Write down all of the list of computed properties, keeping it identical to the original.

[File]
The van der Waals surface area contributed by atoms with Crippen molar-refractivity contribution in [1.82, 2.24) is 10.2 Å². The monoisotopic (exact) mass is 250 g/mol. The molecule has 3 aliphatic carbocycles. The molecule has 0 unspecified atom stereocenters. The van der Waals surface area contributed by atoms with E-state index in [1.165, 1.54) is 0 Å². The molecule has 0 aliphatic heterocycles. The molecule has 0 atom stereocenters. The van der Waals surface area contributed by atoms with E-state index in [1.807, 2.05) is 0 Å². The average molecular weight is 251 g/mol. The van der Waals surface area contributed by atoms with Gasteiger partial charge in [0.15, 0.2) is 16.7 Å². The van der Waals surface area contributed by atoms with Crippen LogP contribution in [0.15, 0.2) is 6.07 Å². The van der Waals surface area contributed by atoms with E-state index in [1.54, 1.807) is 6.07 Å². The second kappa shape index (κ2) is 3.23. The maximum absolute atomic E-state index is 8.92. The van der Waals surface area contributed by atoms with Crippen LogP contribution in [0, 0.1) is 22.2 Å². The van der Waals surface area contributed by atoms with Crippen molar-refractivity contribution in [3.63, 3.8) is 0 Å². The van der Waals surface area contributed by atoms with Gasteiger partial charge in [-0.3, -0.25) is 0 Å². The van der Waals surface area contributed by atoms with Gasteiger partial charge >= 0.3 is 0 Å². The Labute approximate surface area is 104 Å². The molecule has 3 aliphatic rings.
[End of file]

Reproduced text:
The van der Waals surface area contributed by atoms with Crippen molar-refractivity contribution in [1.82, 2.24) is 10.2 Å². The monoisotopic (exact) mass is 250 g/mol. The molecule has 3 aliphatic carbocycles. The molecule has 0 unspecified atom stereocenters. The van der Waals surface area contributed by atoms with E-state index in [1.165, 1.54) is 0 Å². The molecule has 0 aliphatic heterocycles. The molecule has 0 atom stereocenters. The van der Waals surface area contributed by atoms with E-state index in [1.807, 2.05) is 0 Å². The average molecular weight is 251 g/mol. The van der Waals surface area contributed by atoms with Gasteiger partial charge in [0.15, 0.2) is 16.7 Å². The van der Waals surface area contributed by atoms with Crippen LogP contribution in [0.15, 0.2) is 6.07 Å². The van der Waals surface area contributed by atoms with E-state index in [1.54, 1.807) is 6.07 Å². The second kappa shape index (κ2) is 3.23. The maximum absolute atomic E-state index is 8.92. The van der Waals surface area contributed by atoms with Crippen LogP contribution in [0, 0.1) is 22.2 Å². The van der Waals surface area contributed by atoms with Crippen molar-refractivity contribution in [3.63, 3.8) is 0 Å². The van der Waals surface area contributed by atoms with Gasteiger partial charge in [-0.3, -0.25) is 0 Å². The van der Waals surface area contributed by atoms with Gasteiger partial charge >= 0.3 is 0 Å². The Labute approximate surface area is 104 Å². The molecule has 3 aliphatic rings.